Denote Lip(F,E)={lim}_{k\to \mathrm{\infty}}{L}_{\parallel \phantom{\rule{0.25em}{0ex}}\parallel}{({F}^{k},E)}^{1/k}. Then Lip(T,E) is a constant independent of different equivalent norms or strongly equivalent metrics. {L}_{\parallel \phantom{\rule{0.25em}{0ex}}\parallel}(F,E) and Lip(T,E) can be regarded as nonlinear generalizations of the matrix norm and matrix spectral radius. By Wang and Xu [11], one can have
Namely, Lip(T,E) is a minimum Lipschitz constant. Furthermore, F is contractive in E with respect to a certain strongly equivalent metric in Ω if and only if Lip(F,E)<1 or {L}_{\parallel \phantom{\rule{0.25em}{0ex}}\parallel}({T}^{m},E)<1 holds for a positive integer m.
Lemma 1 In system (2), {L}_{\parallel \phantom{\rule{0.25em}{0ex}}\parallel}(T,{R}^{n})<\mathrm{\infty} holds. And for any x\in {R}^{n} and a positive integer j, one obtains \parallel {({T}^{j})}^{\prime}(x)\parallel \le {L}_{\parallel \phantom{\rule{0.25em}{0ex}}\parallel}({T}^{j},{R}^{n})\le {L}_{\parallel \phantom{\rule{0.25em}{0ex}}\parallel}{(T,{R}^{n})}^{j}.
Hence, the nonlinear operator T in system (2) is Lipschitz continuous in {R}^{n}. The main results of this paper are presented below.
Theorem 1 In system (2), the following five conditions are equivalent:

(A)
{x}^{\ast} is globally exponentially stable in {R}^{n}.

(B)
{x}^{\ast} is globally asymptotically stable in {R}^{n} and \rho ({T}^{\prime}({x}^{\ast}))<1.

(C)
Lip(T,{R}^{n})<1.

(D)
T is contractive in {R}^{n} with certain strongly equivalent metrics of \parallel \phantom{\rule{0.25em}{0ex}}\parallel.

(E)
The power of T is contractive in {R}^{n} with the norm \parallel \phantom{\rule{0.25em}{0ex}}\parallel, i.e., there exist a positive integer m and a constant 0<\beta <1 such that \parallel {T}^{m}x{T}^{m}y\parallel \le \beta \cdot \parallel xy\parallel holds for any x,y\in {R}^{n}.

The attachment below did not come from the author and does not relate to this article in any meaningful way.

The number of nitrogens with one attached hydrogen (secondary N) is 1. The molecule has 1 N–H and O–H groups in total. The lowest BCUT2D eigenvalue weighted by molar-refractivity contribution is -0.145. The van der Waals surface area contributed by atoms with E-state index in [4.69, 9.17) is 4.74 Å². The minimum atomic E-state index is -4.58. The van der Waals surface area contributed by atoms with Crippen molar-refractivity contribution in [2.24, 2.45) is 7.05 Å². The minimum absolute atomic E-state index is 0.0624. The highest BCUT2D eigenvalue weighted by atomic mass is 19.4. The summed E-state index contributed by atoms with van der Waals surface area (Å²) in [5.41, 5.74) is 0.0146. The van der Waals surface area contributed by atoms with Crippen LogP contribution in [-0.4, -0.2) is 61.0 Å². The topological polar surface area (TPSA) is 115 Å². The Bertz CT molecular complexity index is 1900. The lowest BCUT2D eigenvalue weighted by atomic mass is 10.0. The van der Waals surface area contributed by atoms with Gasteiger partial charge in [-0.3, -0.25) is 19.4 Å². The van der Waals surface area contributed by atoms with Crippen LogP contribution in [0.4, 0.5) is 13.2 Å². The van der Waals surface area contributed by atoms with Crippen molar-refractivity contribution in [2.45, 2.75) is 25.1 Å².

As long as system (2) is of global exponential stability, we have Lip(T,{R}^{n})<\alpha, and for any sufficiently small \epsilon \in (0,1Lip(T,{R}^{n})), Lip(T,{R}^{n})+\epsilon is an exponential bound. Here, \alpha =max\{\lambda ,\rho ({T}^{\prime}({x}^{\ast}))\} and \rho ({T}^{\prime}({x}^{\ast})) is the spectral radius of the Jacobian matrix {T}^{\prime}({x}^{\ast}).
Theorem 1 shows that we can distinguish global exponential stability from global asymptotic one for system (2) by calculating the spectral radius of the Jacobian matrix at the equilibrium point {x}^{\ast}, namely, \rho ({T}^{\prime}({x}^{\ast})). It tells us that the global exponential stability of system (2) is equivalent to the contractive property of the nonlinear operator T with certain strongly equivalent metrics of the norm \parallel \cdot \parallel. It actually describes a new converse to the Banach contraction theorem differing from the ones in Meyers [12], Leader [13], Opoitsev [14].
Theorem 2 In system (2), assume {lim}_{\parallel x\parallel \to \mathrm{\infty}}sup\parallel {T}^{\prime}(x)\parallel \le \rho ({T}^{\prime}({x}^{\ast})). If {x}^{\ast} is globally exponentially stable in {R}^{n}, then Lip(T,{R}^{n})=\rho ({T}^{\prime}({x}^{\ast})) and \rho ({T}^{\prime}({x}^{\ast})) is the infimum of all exponential bounds of convergent trajectories. Particularly,
holds for any \epsilon >0 and {x}_{0}\in {R}^{n}, where C{(\epsilon )}_{2}>C{(\epsilon )}_{1}>0 are the same constants as in Theorem 1.
Theorem 2 shows that exponential bounds of convergent trajectories describing the global property of trajectory motion in the whole space actually can be determined by the local information at the equilibrium point, namely \rho ({T}^{\prime}({x}^{\ast})).
3 Proofs
In this section, the proofs of results and theorems will be given.